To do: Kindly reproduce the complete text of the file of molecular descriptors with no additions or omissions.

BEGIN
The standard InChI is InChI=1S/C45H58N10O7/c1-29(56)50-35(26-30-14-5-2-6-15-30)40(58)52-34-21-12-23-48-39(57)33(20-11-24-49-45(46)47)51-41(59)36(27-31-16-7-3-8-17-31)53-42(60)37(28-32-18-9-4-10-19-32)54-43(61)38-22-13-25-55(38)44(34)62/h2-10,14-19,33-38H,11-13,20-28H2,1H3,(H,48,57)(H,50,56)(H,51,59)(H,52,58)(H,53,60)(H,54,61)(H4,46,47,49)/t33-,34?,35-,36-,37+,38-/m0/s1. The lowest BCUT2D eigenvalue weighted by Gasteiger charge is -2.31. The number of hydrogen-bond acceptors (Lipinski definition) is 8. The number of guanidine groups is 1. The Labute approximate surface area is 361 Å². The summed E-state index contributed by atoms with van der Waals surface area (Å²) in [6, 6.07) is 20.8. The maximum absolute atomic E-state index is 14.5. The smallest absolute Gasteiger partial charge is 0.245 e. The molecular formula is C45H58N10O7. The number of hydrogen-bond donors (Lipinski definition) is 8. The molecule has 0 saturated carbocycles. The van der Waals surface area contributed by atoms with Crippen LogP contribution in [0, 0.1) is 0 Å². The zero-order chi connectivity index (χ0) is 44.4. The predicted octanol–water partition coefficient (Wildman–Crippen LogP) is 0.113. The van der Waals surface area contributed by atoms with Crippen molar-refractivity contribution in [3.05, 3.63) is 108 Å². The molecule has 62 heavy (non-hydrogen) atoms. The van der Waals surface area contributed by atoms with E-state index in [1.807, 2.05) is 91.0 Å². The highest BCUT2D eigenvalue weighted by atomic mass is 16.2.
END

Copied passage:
The standard InChI is InChI=1S/C45H58N10O7/c1-29(56)50-35(26-30-14-5-2-6-15-30)40(58)52-34-21-12-23-48-39(57)33(20-11-24-49-45(46)47)51-41(59)36(27-31-16-7-3-8-17-31)53-42(60)37(28-32-18-9-4-10-19-32)54-43(61)38-22-13-25-55(38)44(34)62/h2-10,14-19,33-38H,11-13,20-28H2,1H3,(H,48,57)(H,50,56)(H,51,59)(H,52,58)(H,53,60)(H,54,61)(H4,46,47,49)/t33-,34?,35-,36-,37+,38-/m0/s1. The lowest BCUT2D eigenvalue weighted by Gasteiger charge is -2.31. The number of hydrogen-bond acceptors (Lipinski definition) is 8. The number of guanidine groups is 1. The Labute approximate surface area is 361 Å². The summed E-state index contributed by atoms with van der Waals surface area (Å²) in [6, 6.07) is 20.8. The maximum absolute atomic E-state index is 14.5. The smallest absolute Gasteiger partial charge is 0.245 e. The molecular formula is C45H58N10O7. The number of hydrogen-bond donors (Lipinski definition) is 8. The molecule has 0 saturated carbocycles. The van der Waals surface area contributed by atoms with Crippen LogP contribution in [0, 0.1) is 0 Å². The zero-order chi connectivity index (χ0) is 44.4. The predicted octanol–water partition coefficient (Wildman–Crippen LogP) is 0.113. The van der Waals surface area contributed by atoms with Crippen molar-refractivity contribution in [3.05, 3.63) is 108 Å². The molecule has 62 heavy (non-hydrogen) atoms. The van der Waals surface area contributed by atoms with E-state index in [1.807, 2.05) is 91.0 Å². The highest BCUT2D eigenvalue weighted by atomic mass is 16.2.